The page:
CHRISTMAS TREE WORMS: FABULOUSLY FESTIVE
“Deck the Reefs with Worms Like Christmas Trees… Fal-La-La-etc-etc ” is a traditional Carol familiar to all. Well, most. Ok, some, then. Oh right – maybe with different words. Anyway, now is as good time as any to take a look at these remarkable
plants creatures and subsurface symbols of good cheer.
10 CHRISTMAS TREE WORM FACTS TO PONDER
- The 2 colourful spirals are not the worm, but complex structures for feeding & respiration
- The spirals act as specialised mouth extensions for ‘filter-feeding’
- Prey is trapped by the feathery tentacles & guided by cilia (microscopic hairs) to the mouth
- The tentacle things are radioles and act as gills for breathing as well as prey traps
- It is not believed that prey slide down the spiral to their doom, like on a helter-skelter
- The actual worm lives in a sort of segmented tube, with extremely limited mobility skills
- It contains digestive, circulatory & nervous systems – and a brain in the middle of it all
- The worm also has a tiny drainage tube (I think I have this right) for excretion etc
- They embed themselves into heads of coral such as brain coral. And stay there
- And yes, the Christmas trees are retractable…
HOW DO THE WORMS… YOU KNOW… ER… REPRODUCE?
This is a delicate area. They don’t tend to talk about it much, but as far as I can make out they eject gametes from their what-I-said-above. There are mummy and daddy CTWs, and their respective gametes (eggs and spermatozoa) drift in the current and presumably into each other to complete the union. The fertilised eggs develop into larvae, which settle onto coral and burrow into it, build their protective tubes and the process begins again.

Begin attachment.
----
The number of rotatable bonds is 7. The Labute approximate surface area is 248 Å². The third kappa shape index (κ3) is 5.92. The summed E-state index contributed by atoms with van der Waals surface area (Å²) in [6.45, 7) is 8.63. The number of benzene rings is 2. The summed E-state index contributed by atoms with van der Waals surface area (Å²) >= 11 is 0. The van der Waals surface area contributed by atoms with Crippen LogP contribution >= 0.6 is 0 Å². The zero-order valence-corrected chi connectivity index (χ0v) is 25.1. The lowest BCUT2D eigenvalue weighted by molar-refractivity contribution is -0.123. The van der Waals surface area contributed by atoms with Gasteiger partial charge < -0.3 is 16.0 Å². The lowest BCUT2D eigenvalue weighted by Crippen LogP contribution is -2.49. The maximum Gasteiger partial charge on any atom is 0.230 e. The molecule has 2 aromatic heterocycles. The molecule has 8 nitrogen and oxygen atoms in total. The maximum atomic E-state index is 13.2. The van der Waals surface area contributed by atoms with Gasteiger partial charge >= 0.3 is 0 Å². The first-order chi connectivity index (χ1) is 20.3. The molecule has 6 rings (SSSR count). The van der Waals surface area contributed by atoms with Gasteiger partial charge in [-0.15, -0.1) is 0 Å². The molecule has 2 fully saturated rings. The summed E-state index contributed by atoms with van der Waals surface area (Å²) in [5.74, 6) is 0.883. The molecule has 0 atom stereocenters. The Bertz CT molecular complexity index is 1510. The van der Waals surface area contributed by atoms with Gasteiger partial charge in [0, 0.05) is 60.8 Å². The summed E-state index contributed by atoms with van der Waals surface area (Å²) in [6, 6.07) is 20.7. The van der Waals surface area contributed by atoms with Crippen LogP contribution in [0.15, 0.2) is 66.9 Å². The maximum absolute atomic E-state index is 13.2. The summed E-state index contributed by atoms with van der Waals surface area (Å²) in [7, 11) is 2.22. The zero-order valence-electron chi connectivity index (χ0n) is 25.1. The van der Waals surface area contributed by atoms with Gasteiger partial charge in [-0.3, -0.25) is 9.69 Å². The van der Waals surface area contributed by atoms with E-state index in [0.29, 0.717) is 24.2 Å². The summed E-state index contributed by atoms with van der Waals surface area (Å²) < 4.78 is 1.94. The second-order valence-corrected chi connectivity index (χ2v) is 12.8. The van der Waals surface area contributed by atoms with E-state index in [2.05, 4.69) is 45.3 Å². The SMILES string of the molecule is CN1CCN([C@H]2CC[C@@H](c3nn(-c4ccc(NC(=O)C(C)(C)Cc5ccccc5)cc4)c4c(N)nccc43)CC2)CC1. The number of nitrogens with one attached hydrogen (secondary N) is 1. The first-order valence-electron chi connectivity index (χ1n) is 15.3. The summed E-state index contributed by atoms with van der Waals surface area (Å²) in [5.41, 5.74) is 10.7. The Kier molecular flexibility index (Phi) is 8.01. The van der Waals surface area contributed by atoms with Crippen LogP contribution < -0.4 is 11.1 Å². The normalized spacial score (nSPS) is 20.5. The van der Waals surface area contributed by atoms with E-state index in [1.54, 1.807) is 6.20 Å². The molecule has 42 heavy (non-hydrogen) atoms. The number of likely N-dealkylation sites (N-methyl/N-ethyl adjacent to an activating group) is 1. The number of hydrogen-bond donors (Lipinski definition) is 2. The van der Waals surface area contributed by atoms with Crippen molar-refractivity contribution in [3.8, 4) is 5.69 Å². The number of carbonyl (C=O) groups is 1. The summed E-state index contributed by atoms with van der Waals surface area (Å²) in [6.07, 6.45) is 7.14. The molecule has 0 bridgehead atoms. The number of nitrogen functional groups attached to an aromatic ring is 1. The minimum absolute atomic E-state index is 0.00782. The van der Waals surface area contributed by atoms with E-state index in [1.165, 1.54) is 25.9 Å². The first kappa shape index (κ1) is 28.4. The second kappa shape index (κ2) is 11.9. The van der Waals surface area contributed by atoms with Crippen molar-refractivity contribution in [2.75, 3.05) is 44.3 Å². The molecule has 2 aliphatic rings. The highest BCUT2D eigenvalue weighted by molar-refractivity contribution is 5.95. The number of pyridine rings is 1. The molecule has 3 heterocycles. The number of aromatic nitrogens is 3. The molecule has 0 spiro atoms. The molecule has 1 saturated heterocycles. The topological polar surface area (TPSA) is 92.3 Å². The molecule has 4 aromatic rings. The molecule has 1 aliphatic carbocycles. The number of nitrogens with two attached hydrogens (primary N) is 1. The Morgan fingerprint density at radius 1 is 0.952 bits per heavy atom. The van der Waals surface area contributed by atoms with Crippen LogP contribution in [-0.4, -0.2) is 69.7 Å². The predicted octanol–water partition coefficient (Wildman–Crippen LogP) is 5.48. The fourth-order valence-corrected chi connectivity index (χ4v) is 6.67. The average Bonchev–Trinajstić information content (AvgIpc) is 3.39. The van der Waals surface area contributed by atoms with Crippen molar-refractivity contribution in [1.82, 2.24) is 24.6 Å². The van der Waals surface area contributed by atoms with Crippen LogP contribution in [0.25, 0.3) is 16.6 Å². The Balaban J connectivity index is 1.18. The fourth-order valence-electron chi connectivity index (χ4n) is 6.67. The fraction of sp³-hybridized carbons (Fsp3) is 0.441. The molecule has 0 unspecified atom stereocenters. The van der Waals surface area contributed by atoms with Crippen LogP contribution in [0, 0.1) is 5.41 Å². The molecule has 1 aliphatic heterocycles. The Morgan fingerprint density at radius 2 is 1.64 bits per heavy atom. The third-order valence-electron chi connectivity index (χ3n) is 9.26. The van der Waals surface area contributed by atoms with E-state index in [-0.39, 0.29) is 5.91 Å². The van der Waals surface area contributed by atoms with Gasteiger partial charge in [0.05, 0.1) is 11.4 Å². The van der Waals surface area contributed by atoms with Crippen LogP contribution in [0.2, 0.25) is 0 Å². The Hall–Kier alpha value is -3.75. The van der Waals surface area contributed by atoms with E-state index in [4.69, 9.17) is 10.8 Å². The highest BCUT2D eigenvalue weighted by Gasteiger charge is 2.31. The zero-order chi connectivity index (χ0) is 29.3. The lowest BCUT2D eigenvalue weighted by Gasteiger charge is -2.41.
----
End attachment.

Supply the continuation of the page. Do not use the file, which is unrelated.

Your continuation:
LOOK, YOU DON’T REALLY UNDERSTAND THESE CREATURES, DO YOU?
I won’t lie. I found it hard to work out how the CTWs function in practice. There are plenty of resources showing them in their full glory, but that only takes one so far. Then I came across a short video that shows it all brilliantly simply (except for the reproduction part). So maybe I should have just posted this first and saved you (and me) some trouble…
The worm, invisible in its coral burrow, hoists its pair of trees. You can easily see small particles – possibly zooplankton – drifting in the water, and the radioles swaying to catch potential food. Bingo. It all makes sense! Next: the New Year Worm
Credits: Melinda Riger (G B Scuba); Adam Rees (Scuba Works); Nick Hobgood; Betty Wills; Absolutely Wild Visuals; MarineBio; Wikibits & Magpie Pickings